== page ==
Despite what we are programmed to believe, preparedness is not paranoia, it is not hysteria, it is not fearmongering. In fact, preparedness is the polar opposite of fear. Anyone in Japan inside the disaster zone (earthquake, tsunami, nuclear meltdown) who prepared for the worst is likely, while not living a posh life of luxury, surviving comfortably with safe, uncontaminated food and water in his or her belly, and some type of roof overhead. There are hundreds of thousands, perhaps millions, many thousands of them dead, who are wishing they had some type of plan B (and C, D, and E) in place to fall back on. Instead they are huddled in shelters, freezing, the shelves empty, the water gone, and their government is very likely lying to them about the seriousness of the nuclear catastrophe; they and their children, if they are lucky to survive, will never be the same.

How quickly Americans have forgotten the lessons of Katrina: those many thousands of people who fled the monster storm but had nowhere to go to (except formaldehyde-infested FEMA trailers), or, worse, those who stayed behind in the suicidal belief that the government would save them, sustain them, and rebuild their lives. In the aftermath, instead of blaming themselves for recklessly leaving themselves exposed to sudden upheaval by being unprepared, these parasites blamed the host organism for falling ill and not providing them with nutritious-enough blood to suck. Worse, many Americans not effected by the disaster recognized this parasitic trait in the hurricane victims, hypocritically disregarding their own lack of self-sufficiency and preparedness were a similar calamity to strike them.

And yet Katrina was not an isolated incident. California is long overdue for a monster quake. The New Madrid fault line once produced a quake so monstrous it caused the Mississippi to reverse and change course and caused chimneys to crumble as far away as Boston. This was at a time when few people lived in the area, but now, with much higher populations, the zone is becoming hyper-active. Yellowstone is a super-volcano that many believe is overdue to erupt; geologists say the caldera is rising. If anywhere near as powerful as its last eruption hundreds of thousands of years ago, it could bury much of the United States in ash several feet deep. These are just the impending natural disasters, which says nothing of unnatural disasters, such as the massive and intentional dollar devaluation and rising prices caused by the Fed’s monetary policies, which, as soon as the dollar loses reserve currency status, will, perhaps as happened in Weimar Germany, have Americans wheel barreling their cash to the store to buy a loaf of bread. America is not immune to the laws of economics, and the signs of this collapse are broadcast, largely ignored, through mainstream media outlets on an almost daily basis.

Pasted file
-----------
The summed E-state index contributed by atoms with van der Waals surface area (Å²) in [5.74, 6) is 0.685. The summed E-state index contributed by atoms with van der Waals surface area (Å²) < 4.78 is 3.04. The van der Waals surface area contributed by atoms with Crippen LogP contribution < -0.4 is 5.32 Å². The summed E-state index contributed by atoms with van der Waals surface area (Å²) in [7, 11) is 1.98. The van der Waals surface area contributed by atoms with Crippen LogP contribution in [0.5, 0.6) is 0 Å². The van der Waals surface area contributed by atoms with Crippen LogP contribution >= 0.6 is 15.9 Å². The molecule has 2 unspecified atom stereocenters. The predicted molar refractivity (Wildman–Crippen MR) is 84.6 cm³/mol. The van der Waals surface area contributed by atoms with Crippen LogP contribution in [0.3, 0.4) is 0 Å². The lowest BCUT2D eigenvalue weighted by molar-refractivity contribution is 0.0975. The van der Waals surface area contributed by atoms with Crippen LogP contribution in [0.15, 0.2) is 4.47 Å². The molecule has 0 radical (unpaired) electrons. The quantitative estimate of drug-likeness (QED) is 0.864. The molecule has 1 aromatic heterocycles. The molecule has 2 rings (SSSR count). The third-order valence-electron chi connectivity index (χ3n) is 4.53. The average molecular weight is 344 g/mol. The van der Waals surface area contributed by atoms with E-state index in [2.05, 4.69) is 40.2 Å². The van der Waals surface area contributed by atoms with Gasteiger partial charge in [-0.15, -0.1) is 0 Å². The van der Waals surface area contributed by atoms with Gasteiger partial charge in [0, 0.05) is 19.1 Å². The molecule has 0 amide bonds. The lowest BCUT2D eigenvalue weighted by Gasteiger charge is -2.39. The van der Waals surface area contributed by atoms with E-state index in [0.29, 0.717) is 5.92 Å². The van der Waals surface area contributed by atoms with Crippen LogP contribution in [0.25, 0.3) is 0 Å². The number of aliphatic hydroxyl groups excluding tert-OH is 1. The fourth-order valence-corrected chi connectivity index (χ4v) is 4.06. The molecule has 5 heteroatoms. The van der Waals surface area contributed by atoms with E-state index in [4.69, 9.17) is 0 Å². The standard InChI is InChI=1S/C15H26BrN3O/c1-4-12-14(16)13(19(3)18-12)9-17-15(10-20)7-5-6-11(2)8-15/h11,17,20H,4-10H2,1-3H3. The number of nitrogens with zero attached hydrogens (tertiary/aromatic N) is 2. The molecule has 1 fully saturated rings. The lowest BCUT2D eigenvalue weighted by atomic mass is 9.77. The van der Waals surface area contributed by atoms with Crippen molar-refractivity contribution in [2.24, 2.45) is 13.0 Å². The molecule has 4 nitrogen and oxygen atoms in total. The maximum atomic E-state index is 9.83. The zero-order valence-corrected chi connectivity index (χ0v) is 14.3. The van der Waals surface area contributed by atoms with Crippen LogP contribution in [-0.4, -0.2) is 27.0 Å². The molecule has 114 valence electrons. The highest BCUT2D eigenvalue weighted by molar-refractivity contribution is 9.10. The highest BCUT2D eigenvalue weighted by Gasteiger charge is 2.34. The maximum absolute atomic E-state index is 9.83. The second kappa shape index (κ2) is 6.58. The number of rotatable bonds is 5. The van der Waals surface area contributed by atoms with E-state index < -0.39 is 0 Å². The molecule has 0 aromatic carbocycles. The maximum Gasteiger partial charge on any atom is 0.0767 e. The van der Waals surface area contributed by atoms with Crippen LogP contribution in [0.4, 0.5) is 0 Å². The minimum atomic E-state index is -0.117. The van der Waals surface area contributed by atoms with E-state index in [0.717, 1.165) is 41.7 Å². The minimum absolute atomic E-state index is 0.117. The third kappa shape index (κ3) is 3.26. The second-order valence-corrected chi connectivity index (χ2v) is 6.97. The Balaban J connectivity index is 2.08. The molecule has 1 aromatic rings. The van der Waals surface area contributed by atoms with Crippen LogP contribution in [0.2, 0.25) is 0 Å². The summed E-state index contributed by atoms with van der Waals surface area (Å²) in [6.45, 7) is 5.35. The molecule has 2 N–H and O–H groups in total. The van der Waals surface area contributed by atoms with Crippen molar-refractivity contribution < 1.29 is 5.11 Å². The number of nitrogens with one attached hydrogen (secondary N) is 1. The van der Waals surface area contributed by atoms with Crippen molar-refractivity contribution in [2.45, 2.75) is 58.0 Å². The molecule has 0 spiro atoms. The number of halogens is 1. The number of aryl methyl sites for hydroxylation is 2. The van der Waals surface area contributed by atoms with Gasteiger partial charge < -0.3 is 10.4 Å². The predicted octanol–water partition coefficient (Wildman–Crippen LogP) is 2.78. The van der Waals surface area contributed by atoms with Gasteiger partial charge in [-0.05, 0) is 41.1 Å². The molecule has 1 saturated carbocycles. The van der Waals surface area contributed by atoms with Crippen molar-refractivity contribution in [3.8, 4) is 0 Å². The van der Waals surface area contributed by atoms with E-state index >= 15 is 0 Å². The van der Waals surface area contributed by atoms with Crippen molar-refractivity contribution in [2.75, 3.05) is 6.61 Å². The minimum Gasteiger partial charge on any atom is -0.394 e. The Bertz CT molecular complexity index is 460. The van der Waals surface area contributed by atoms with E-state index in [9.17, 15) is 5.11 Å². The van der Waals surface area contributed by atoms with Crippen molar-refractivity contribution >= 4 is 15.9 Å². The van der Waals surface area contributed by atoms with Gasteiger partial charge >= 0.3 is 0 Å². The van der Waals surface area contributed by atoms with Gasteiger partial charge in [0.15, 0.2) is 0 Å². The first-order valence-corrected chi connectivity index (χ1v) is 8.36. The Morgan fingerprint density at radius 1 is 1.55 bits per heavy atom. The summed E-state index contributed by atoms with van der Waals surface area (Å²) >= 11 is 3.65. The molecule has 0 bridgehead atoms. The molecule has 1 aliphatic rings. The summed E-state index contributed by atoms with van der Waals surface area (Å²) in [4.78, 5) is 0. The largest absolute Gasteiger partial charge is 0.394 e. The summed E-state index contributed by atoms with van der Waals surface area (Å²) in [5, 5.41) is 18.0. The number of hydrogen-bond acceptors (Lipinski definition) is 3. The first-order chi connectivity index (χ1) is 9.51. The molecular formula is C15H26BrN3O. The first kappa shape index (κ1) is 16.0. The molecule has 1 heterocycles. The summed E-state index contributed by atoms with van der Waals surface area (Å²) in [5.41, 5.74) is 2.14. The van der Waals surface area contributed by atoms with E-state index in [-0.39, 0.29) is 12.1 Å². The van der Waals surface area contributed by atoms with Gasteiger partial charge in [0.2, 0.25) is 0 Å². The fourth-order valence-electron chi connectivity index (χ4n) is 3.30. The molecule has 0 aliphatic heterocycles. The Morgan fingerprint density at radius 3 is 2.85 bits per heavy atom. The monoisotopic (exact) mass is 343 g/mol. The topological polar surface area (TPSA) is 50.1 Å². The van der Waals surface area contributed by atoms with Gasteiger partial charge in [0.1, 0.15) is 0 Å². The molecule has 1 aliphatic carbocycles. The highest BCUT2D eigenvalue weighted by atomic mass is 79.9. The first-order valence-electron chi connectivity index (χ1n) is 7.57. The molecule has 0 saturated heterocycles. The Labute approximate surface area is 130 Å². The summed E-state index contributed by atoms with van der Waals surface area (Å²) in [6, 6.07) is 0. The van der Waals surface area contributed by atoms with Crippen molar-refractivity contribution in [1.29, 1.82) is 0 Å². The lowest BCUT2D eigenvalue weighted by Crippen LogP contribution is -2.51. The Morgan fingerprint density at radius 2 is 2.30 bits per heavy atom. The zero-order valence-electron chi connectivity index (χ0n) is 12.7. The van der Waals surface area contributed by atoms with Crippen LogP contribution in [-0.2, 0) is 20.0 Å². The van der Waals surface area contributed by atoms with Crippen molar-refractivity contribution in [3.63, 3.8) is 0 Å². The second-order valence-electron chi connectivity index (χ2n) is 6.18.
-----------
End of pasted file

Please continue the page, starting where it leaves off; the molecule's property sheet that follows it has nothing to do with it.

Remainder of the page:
We don’t expect or plan to purposely crash our car, or die a sudden death, or have our house catch fire or be destroyed in a flash flood. And yet we pour hundreds or even thousands of dollars a year into these insurance policies. It only takes a few hundred dollars to pack your family a bug out bag(s) and a few extra dollars a week to build up your food storage. Prepare for long-term calamity (particularly the economic type) by growing at least some of your own food. And in the (unlikely) event that you never need these items, the food, at least, is edible.

Be conscious of your responsibility for your health and well-being and that of your family, particularly children. The conscious or unconscious belief that other people should be responsible for this is the height of arrogance and ignorance. When disaster strikes, don’t come knockin’ on my door. I won’t be home.